Initiated as a Special Purpose Vehicle (SPV), this consortium comprises Gazprom (50%), ENI (20%), EDF (15%) and Wintershall (15%). It is in charge of planning, construction and subsequent operation of the offshore pipeline (four strings) through the Black Sea, which will eventually transport up to 63 bcm of natural gas per year from Russia to Central and South East Europe. South Stream Transport has already ordered specially coated subsea pipelines in a UK facility: a barge, carrying 6,000 of the pipelines for the first string has recently moored in the Bulgarian port of Bourgas. A local South Stream Transport manager has said that, rather than from Bulgaria where temporary impediments have occurred, the company would start laying the pipelines from the Russian shore westward, claiming the Black Sea is outside EU jurisdiction. Gazprom has repeatedly declined to present South Stream as an integrated, single-schedule international project. Thus, sectioning the pipeline into maritime and several on-land national stretches has given rise to various legal interpretations.
It was the first European country to sign an intergovernmental agreement with the Russian Federation on South Stream. Between 2007 and 2009 the project was based on a concept much closer to EU energy policy. For example, Gazprom repeatedly acknowledged Nabucco could have its own role. Bulgaria’s experience, argumentation and host country procedures have been borrowed by other EU Member States. After 2010, Bulgaria gave in to key Russian demands, the most important of which was the early signature of a final investment decision (FID) on the construction of the Bulgarian stretch. The Commission challenged the viability of this FID. Gazprom then indicated a three-fold increase in the cost of construction works in Bulgaria (to above €3,5 billion). At the end of 2013, a hastily organised tender, which was publicly criticised by the Commission, awarded the construction contract to a Russian consortium, now withdrawn, and five Bulgarian companies, two of which subsequently had to be restructured for not meeting basic criteria. The project is effectively frozen in Bulgaria, although the leading political parties and business community support South Stream, differing only in the degree to which it should be subject to EU energy policy and regulation.
South Stream has always been regarded by Belgrade as a strategic asset, in particular at the time of signing the intergovernmental agreement. The latter is the only agreement which envisages a 51:49 distribution of stakes in favour of Gazprom in the South Stream Joint Project Company. This situation could potentially make Serbia the centre of the South Stream system, an important component of which is the Banatski Dvor storage facility. The landmark agreement between Belgrade and Pristina and the subsequent March 2012 decision by the European Council to grant Serbia candidate status for EU membership have made Belgrade’s strategic thinking more EU-oriented but it goes in ups and downs. Commercially, South Stream is very important to Belgrade, which notes that Serbia was not invited to join either Nabucco or TAP, so South Stream is considered its only gas supply lifeline. In the Energy Community, Serbia has helped the selection of South Stream as the principle pipeline in many Community Projects of Common Interest (CPCIs). After some hesitation, Serbia has taken a defiant attitude to EU restrictions and has insisted that South Stream-related construction works in its territory start unabated.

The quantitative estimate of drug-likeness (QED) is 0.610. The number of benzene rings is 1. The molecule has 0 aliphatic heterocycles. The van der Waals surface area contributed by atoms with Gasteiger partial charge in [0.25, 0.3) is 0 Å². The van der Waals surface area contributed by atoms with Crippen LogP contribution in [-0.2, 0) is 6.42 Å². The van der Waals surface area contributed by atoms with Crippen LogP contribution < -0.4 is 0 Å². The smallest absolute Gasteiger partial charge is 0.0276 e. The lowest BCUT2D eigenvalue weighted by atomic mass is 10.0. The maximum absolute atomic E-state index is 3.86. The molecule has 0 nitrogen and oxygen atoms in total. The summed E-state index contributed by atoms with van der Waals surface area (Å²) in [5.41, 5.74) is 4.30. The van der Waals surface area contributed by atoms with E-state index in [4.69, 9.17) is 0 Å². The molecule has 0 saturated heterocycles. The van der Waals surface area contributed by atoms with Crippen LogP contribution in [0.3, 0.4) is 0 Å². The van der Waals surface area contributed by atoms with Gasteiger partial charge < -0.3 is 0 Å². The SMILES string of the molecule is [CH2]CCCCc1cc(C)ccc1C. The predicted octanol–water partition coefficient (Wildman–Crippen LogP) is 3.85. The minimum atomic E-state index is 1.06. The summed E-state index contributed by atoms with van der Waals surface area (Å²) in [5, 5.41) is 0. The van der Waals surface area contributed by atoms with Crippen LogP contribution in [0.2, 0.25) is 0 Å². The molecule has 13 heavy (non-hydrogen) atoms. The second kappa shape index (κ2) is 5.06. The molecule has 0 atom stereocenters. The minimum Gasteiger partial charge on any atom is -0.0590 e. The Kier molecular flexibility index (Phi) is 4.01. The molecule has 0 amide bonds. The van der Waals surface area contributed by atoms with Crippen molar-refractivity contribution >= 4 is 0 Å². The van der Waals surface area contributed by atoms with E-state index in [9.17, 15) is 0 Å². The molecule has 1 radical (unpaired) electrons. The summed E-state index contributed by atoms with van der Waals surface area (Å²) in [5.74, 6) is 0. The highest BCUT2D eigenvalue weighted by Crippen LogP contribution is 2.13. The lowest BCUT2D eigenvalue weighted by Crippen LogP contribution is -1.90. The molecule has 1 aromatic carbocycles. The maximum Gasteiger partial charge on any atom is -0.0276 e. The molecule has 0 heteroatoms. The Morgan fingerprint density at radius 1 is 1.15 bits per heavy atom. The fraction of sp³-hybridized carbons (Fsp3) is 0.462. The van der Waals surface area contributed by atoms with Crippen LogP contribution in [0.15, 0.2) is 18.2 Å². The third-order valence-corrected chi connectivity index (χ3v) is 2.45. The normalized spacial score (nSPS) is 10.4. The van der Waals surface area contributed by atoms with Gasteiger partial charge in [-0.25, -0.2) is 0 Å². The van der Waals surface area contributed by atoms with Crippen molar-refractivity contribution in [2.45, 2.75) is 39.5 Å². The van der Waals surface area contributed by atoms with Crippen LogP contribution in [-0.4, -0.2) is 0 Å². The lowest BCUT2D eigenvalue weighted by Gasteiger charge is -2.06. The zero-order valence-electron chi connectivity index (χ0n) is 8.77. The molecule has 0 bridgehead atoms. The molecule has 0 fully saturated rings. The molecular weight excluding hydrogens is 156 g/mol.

Greece joined South Stream by signing an intergovernmental agreement, expecting that it would be a key transit country to South Stream’s final destination, Italy. The main land route of South Stream has since changed several times but the positive attitude of Athens to South Stream and Russian energy in general has remained the same. In 2012-13 Greece was preparing for Gazprom to win the tender to buy a stake in DEPA, the national gas trading company, but following advice by the Commission that this would increase Gazprom’s dominant market position, Athens tactfully unravelled, perhaps temporarily, a deal with Gazprom. This facilitated a final decision by the Shah Deniz Consortium to choose the Greek outlet for Azeri gas to Europe (TAP). In the meantime, South Stream indicated it could build an extension from Bulgaria into Greece but no details or contracts have been revealed. Greece has a central position in transporting and distributing Southern Corridor gas to various European markets. It is open to playing a similar role for South Stream and claims it is best suited (rather than Turkey) to transport Cypriot and Israeli gas to Europe. It also plans to play it big in the LNG sector. All of this makes Greece an important hub in a future integrated regional gas market. However, Athens needs to integrate its comparative advantages with those of its neighbours, a policy that seems lacking for now.